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ERIC Number: ED514677
Record Type: Non-Journal
Publication Date: 2010
Pages: 78
Abstractor: As Provided
Reference Count: 0
ISBN: ISBN-978-1-1096-5590-2
Regaining a Foothold: A Grounded Theory Study of Immigrant Experiences
Rosenberg, Kara Lee
ProQuest LLC, Ed.D. Dissertation, Fielding Graduate University
This study of immigrants reestablishing their lives in a new country used classic, Glaserian grounded theory. The purpose of the study was to discover the main concerns of the participants as they engaged in the basic social process of changing their country of residence. Using the grand tour question of "Tell me about coming to the United States," I interviewed 13 participants, using open-ended interviews, and coded the interviews for the concepts revealed. The concepts were compared using Glaserian constant comparative analysis until the core concept of "regaining a foothold" emerged. The theory of regaining a foothold accounts for how people begin a new life under substantially different conditions in a new setting. Having stepped away from a foothold in one country, they work to regain it in another. Stepping off, the decision to leave, triggers the process. Planting a foot, adjusting the footing, settling in, and expanding horizons are the four sequential stages. In planting a foot, an individual goes through the initial steps of touching down and finding an initial home base. Two dimensions pervade the process of regaining a foothold until they are resolved during settling in--orienting and getting assistance. Orienting involves the strategies of building independence, managing feelings, and learning. In getting assistance, individuals reach out to the community to help get established. "Learning and help" were the two most often mentioned concepts during the interviews. Adjusting the footing involves the individual in seeking the opportunities for which he or she came. Settling in consists of fitting in, fulfilling aspirations, and restoring identity. Expanding horizons, the fourth stage, is the proof that the foothold has been regained, when the individual plans for the future. This study focused on immigrants themselves rather than on how others view them. They revealed that what they were primarily concerned with was reestablishing regular work and home lives. It is possible that with a new perspective, much common ground exists for creating more effective conversations about immigrants in the United States. [The dissertation citations contained here are published with the permission of ProQuest LLC. Further reproduction is prohibited without permission. Copies of dissertations may be obtained by Telephone (800) 1-800-521-0600. Web page:]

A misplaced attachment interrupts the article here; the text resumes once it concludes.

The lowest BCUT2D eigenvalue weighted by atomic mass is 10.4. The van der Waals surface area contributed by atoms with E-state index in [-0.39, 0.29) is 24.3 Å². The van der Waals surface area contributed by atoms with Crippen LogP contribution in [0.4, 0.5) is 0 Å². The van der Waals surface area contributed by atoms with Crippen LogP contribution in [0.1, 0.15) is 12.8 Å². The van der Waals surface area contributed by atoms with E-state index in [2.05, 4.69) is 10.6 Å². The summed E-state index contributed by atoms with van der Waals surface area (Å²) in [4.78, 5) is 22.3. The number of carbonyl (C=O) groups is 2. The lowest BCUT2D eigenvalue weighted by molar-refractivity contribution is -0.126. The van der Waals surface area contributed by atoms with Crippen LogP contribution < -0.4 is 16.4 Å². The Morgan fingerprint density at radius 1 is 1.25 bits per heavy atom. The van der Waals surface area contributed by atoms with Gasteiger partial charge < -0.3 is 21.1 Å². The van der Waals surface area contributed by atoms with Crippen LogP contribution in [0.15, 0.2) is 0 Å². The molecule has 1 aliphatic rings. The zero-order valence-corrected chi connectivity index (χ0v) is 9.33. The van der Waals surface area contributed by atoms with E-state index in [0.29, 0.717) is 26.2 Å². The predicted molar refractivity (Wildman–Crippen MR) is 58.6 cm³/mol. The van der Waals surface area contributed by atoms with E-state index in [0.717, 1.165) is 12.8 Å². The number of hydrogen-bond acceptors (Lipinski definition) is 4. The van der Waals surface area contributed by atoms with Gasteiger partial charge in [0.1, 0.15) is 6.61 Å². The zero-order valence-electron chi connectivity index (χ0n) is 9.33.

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Publication Type: Dissertations/Theses - Doctoral Dissertations
Education Level: N/A
Audience: N/A
Language: English
Sponsor: N/A
Authoring Institution: N/A